Neither side looked particularly effective as far as controlling freedom of movement was concerned yesterday, but it was not until 14 minutes from the end of a game that always promised goals that their border controls were breached.
If the Professional Footballers' Association is to be believed, it will soon be a statistic worthy of note that the winning goal was scored by an Englishman. They predict a flood of cheap foreign talent squeezing out domestic talent. Yet the merits of foreign influence on our game could hardly have been made more clear by that goal, which was entirely crafted by a Dutch master and provided a vivid illustration of the reason British clubs have been so eager to sign up European talent.
Ruud Gullit was not even expected to feature in this game after only a week back in training and a single reserve team outing. But playing in a free-ranging midfield role, he had already shown glimpses of his old class before setting up the decider. As the City manager, Alan Ball, admitted, the inexperience of his young left-back Rae Ingram also played a part, Gullit dispossessing him and then, strolling to the by-line with the languid air of a man out for an amble along an Amsterdam canal.
A sudden surge of power and he had cut in to slide the ball on to Gavin Peacock's toe for a simple tap-in. Peacock has also been a long-term injury victim and would not have played but for a chest infection that struck down Dennis Wise in the morning. In the event, the double gamble of the Chelsea manager, Glenn Hoddle, on the maker and scorer paid off handsomely.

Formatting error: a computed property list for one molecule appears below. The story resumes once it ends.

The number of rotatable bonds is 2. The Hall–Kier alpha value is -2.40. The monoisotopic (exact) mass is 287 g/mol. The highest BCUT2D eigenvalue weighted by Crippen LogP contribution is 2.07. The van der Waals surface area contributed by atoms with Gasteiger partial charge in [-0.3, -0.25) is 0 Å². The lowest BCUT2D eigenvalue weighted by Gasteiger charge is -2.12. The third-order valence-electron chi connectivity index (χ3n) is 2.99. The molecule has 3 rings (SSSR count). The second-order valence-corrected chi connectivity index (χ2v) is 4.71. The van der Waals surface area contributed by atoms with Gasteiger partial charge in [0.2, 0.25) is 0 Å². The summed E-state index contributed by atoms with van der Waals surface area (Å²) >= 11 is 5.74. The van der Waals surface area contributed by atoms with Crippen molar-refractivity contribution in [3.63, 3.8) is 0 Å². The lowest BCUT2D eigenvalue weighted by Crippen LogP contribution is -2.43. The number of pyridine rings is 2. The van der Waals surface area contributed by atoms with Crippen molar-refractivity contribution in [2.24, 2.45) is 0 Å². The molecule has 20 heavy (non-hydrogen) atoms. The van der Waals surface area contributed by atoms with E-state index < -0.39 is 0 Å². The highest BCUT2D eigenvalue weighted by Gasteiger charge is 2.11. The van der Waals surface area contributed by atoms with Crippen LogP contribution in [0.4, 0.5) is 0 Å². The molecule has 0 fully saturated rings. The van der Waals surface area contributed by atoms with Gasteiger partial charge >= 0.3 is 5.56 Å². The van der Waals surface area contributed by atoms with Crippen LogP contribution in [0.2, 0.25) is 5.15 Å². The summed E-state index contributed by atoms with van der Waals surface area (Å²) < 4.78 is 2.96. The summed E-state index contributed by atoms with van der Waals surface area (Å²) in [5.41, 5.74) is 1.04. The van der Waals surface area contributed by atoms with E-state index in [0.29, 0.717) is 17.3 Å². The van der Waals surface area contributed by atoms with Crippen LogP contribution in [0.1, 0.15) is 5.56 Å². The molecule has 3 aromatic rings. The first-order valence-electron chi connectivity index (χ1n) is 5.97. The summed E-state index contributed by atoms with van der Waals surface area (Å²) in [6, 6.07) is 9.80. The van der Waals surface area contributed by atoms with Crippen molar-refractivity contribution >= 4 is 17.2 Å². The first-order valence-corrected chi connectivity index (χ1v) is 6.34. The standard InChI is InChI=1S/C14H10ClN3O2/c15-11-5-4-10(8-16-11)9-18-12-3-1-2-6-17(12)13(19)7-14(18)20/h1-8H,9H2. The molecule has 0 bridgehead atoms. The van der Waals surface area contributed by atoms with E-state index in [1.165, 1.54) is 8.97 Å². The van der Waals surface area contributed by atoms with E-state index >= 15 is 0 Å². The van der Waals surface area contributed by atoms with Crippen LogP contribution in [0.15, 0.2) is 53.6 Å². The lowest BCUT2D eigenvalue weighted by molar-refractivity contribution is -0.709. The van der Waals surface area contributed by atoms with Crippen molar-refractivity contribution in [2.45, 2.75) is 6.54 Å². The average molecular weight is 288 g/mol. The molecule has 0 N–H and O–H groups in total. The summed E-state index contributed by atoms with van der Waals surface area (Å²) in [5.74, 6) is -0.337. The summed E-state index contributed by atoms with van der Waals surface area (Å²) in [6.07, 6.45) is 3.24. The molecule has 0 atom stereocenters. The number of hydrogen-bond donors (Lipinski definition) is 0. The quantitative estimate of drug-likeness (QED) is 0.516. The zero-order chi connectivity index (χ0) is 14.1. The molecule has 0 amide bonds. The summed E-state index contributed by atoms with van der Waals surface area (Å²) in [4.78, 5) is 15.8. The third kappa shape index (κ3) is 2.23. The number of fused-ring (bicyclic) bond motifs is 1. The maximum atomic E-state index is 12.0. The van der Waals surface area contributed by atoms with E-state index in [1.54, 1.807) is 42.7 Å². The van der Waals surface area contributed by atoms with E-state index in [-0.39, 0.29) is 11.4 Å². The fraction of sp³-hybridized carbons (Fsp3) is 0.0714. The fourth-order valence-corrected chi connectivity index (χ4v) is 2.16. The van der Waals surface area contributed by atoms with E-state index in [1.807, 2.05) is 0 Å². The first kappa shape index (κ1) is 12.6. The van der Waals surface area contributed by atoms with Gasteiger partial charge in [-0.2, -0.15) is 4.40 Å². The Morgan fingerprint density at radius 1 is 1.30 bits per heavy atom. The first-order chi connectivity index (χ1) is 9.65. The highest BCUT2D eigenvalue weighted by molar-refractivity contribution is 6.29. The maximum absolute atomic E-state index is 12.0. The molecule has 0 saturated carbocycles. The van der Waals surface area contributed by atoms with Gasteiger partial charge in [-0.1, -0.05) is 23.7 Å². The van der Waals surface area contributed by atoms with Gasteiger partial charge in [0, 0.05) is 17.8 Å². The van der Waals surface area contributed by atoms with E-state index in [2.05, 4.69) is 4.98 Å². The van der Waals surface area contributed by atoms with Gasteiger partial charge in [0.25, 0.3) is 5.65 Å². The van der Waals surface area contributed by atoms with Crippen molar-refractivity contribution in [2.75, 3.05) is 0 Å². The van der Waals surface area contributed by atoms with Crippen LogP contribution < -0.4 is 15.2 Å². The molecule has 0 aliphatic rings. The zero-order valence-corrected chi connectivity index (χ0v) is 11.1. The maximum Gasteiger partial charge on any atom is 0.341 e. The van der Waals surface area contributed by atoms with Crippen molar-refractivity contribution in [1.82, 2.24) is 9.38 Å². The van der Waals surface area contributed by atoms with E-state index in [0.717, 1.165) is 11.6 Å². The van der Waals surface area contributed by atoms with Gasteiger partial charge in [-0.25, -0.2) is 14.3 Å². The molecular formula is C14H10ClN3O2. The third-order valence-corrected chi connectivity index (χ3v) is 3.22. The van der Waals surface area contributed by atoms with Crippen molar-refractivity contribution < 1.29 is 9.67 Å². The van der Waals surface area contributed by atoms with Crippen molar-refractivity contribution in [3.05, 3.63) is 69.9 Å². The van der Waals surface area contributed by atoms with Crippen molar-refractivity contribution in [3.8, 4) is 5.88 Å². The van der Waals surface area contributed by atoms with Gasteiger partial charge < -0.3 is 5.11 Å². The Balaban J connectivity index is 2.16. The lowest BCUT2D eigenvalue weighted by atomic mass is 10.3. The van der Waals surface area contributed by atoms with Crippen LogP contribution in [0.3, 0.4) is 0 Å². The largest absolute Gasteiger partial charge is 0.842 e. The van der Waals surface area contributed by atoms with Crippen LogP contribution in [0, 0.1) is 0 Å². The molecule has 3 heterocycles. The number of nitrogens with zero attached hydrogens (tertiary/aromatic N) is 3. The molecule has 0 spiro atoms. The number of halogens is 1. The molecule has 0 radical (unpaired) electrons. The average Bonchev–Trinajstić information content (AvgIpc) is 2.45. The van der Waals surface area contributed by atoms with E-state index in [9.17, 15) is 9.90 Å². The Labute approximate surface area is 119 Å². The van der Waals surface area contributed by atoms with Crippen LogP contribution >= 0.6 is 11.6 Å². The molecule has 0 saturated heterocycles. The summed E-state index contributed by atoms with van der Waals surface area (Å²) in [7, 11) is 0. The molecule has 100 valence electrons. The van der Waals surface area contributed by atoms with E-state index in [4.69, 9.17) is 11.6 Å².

The same could not be said of all the effort - including talking to the European Court of Justice - that City had put into winning the right to play an extra foreigner during the week.
Starting with two Germans, Eike Immel and Uwe Rosler, plus the Georgian Georgi Kinkladze on the field, they were full of early menace, Rosler and Gerry Creaney missing excellent chances in the first six minutes.
Chelsea gradually asserted themselves after that shaky beginning and made and missed the best of the subsequent chances, with John Spencer - from a superb Gullit pass - Dan Petrescu and Mark Hughes the most guilty men.
Rosler was suffering from flu symptoms at half-time and when he was replaced by the Dane Ronnie Ekelund, the extra European that all the fuss had been about, City lost their way. Ekelund is a player of proven ability and will doubtless contribute much to a City season which is once more drifting towards a dogfight. It would hardly have been possible for him to have a quieter first half hour in the light blue, however: there were long gaps between his rare moments of involvement in the game.
Chelsea were moving the ball around with growing confidence, with only the 18-year-old Michael Brown in City's midfield giving them much of a tussle. Their Gullit-inspired winner was the mark of a side which had turned around both their season and this particular contest.
"I had to gamble with three centre-forwards," Ball said. "And when you do that you rely on them finding the net. We were light in midfield and the midfield was overrun a bit at times."
City's revival has gone into reverse, with the life-saving run of five matches without defeat giving way to a worrying sequence of three without a win, which has obviously encouraged Ball to cast his net wide in search of more depth for his squad.
But winning matches can sometimes hinge on one man being in the right place once - as Gullit would confirm.Reuse content